The Effects Of Territorial Control During The Rhodesian Bush War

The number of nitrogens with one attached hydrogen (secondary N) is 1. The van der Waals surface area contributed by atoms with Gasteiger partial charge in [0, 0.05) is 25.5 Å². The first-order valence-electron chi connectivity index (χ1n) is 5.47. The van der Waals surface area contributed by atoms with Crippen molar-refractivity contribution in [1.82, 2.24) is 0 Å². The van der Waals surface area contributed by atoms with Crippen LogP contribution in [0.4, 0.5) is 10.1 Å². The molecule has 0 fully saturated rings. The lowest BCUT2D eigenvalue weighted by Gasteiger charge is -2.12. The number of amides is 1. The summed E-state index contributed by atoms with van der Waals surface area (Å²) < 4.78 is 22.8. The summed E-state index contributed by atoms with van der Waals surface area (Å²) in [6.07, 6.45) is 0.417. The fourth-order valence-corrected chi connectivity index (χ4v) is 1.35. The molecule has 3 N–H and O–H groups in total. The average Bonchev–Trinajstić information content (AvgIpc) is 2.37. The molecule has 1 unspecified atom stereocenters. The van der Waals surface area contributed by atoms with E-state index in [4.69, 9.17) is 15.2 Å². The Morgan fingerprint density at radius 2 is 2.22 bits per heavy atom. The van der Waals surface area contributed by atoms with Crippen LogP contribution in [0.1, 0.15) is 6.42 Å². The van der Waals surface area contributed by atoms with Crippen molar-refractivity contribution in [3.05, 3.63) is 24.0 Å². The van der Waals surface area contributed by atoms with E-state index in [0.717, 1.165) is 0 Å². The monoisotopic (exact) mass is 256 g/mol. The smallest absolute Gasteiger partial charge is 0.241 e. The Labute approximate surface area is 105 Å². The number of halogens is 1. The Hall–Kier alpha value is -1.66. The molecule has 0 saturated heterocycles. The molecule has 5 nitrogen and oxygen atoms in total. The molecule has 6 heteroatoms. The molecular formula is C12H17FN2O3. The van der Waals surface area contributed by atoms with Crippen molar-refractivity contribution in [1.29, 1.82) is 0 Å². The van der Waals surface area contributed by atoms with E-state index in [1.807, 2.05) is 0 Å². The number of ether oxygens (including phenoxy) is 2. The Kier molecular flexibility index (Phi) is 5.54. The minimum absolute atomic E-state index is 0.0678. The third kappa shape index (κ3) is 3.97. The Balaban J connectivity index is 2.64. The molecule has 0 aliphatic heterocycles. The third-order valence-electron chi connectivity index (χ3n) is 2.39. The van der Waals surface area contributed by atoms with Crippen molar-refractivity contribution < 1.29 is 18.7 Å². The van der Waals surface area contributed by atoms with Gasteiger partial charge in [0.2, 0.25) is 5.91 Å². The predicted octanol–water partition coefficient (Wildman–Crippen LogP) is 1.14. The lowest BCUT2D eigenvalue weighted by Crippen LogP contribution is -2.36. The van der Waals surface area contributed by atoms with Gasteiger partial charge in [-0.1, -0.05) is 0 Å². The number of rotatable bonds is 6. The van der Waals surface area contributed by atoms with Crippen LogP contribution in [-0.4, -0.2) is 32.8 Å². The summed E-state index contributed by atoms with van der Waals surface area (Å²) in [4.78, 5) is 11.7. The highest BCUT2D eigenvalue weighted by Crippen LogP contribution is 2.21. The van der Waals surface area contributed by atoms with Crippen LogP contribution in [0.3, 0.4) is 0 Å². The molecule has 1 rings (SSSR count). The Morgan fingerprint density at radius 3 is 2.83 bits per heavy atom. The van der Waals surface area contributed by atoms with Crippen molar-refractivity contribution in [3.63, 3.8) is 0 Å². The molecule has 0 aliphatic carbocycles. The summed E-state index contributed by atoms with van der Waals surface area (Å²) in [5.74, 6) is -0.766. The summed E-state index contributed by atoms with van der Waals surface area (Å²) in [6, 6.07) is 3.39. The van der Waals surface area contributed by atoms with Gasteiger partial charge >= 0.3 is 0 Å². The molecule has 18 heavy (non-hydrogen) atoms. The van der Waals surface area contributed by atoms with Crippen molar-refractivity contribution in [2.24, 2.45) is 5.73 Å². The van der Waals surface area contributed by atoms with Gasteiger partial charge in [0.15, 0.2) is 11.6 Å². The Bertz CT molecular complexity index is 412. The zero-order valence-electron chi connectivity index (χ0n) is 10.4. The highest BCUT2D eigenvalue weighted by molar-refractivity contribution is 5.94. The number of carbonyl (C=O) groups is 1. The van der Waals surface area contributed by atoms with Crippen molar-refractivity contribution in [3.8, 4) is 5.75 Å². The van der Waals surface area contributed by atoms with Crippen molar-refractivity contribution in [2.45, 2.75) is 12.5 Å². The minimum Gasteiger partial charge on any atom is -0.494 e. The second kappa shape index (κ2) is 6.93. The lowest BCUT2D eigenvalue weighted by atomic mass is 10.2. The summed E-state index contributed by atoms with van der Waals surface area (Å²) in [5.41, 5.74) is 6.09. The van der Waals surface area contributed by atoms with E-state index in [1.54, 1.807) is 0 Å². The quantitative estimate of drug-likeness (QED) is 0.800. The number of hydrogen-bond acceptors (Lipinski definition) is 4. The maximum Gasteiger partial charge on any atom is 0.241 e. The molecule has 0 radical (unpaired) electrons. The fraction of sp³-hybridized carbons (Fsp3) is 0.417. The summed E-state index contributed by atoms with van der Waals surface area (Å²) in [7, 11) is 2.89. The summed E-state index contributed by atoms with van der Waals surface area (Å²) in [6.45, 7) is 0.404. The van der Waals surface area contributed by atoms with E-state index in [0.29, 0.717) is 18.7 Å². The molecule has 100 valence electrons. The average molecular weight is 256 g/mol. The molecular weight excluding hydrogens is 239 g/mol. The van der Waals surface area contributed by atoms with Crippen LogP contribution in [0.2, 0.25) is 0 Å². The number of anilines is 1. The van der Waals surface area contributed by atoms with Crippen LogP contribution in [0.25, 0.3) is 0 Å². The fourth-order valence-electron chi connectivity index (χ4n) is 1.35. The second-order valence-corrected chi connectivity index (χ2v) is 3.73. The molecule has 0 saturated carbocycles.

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Territorial control during the Rhodesian Bush War and the violence that takes place in each zone did not change dramatically during the war. The rebel movements had freedom of maneuver and effective control inside Mozambique and Zambia, but the Rhodesians would launch cross-border raids to strike camps when the opportunity presented itself. The tribal frontier areas were where the majority of the fighting and violence against local populations took place, with neither party in the conflict ever gaining effective control. The cities and the core areas of the country remained under the control of government forces, with periodic attacks perpetrated by insurgent forces. Inside Mozambique and Zambia, ZANLA and ZIPRA maintained effective control against Rhodesian forces with the assistance of the national militaries of each country. While this was not exactly territorial control, as ultimately the government of each country maintained control, the ability of insurgents to operate effectively inside the country means that it was effective control. In Zambia, the government permitted insurgent forces to operate and recruit as long as they didn’t take any actions against Zambian citizens. This allowed them to establish camps for training and arming fighters to prepare them for raids into Rhodesia. The level of Zambian support for the insurgents was such that when Ian Smith put in place an economic embargo against Zambia—whose economy was dependent upon trade through Rhodesia—they

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